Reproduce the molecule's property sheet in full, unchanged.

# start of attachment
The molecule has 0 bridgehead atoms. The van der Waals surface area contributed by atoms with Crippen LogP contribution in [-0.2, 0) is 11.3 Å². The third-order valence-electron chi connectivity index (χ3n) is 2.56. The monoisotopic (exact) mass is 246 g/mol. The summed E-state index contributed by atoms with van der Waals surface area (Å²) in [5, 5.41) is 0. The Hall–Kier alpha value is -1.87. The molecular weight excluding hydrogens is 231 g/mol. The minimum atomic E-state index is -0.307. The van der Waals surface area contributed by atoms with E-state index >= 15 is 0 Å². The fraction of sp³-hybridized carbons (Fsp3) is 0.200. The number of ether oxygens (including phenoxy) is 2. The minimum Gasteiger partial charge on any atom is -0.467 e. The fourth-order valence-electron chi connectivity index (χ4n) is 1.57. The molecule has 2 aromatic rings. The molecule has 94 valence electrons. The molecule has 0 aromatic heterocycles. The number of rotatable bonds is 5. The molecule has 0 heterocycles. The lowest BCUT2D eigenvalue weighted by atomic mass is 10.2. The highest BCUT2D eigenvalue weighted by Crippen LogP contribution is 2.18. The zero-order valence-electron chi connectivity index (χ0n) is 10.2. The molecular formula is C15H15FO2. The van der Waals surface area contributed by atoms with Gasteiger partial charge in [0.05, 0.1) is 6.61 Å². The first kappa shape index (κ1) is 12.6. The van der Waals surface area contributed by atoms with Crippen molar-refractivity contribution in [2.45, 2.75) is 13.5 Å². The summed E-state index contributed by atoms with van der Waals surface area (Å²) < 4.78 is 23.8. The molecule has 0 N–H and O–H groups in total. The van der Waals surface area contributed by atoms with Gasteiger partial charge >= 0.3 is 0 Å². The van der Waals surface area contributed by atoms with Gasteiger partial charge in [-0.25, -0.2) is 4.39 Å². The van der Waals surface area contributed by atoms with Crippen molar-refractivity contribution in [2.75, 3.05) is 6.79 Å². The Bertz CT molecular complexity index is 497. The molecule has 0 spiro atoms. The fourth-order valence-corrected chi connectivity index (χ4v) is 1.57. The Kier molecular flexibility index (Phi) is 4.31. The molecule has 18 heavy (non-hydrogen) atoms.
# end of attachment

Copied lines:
The molecule has 0 bridgehead atoms. The van der Waals surface area contributed by atoms with Crippen LogP contribution in [-0.2, 0) is 11.3 Å². The third-order valence-electron chi connectivity index (χ3n) is 2.56. The monoisotopic (exact) mass is 246 g/mol. The summed E-state index contributed by atoms with van der Waals surface area (Å²) in [5, 5.41) is 0. The Hall–Kier alpha value is -1.87. The molecular weight excluding hydrogens is 231 g/mol. The minimum atomic E-state index is -0.307. The van der Waals surface area contributed by atoms with E-state index >= 15 is 0 Å². The fraction of sp³-hybridized carbons (Fsp3) is 0.200. The number of ether oxygens (including phenoxy) is 2. The minimum Gasteiger partial charge on any atom is -0.467 e. The fourth-order valence-electron chi connectivity index (χ4n) is 1.57. The molecule has 2 aromatic rings. The molecule has 94 valence electrons. The molecule has 0 aromatic heterocycles. The number of rotatable bonds is 5. The molecule has 0 heterocycles. The lowest BCUT2D eigenvalue weighted by atomic mass is 10.2. The highest BCUT2D eigenvalue weighted by Crippen LogP contribution is 2.18. The zero-order valence-electron chi connectivity index (χ0n) is 10.2. The molecular formula is C15H15FO2. The van der Waals surface area contributed by atoms with Gasteiger partial charge in [0.05, 0.1) is 6.61 Å². The first kappa shape index (κ1) is 12.6. The van der Waals surface area contributed by atoms with Crippen molar-refractivity contribution in [2.45, 2.75) is 13.5 Å². The summed E-state index contributed by atoms with van der Waals surface area (Å²) < 4.78 is 23.8. The molecule has 0 N–H and O–H groups in total. The van der Waals surface area contributed by atoms with Gasteiger partial charge >= 0.3 is 0 Å². The van der Waals surface area contributed by atoms with Gasteiger partial charge in [-0.25, -0.2) is 4.39 Å². The van der Waals surface area contributed by atoms with Crippen molar-refractivity contribution in [2.75, 3.05) is 6.79 Å². The Bertz CT molecular complexity index is 497. The molecule has 0 spiro atoms. The fourth-order valence-corrected chi connectivity index (χ4v) is 1.57. The Kier molecular flexibility index (Phi) is 4.31. The molecule has 18 heavy (non-hydrogen) atoms.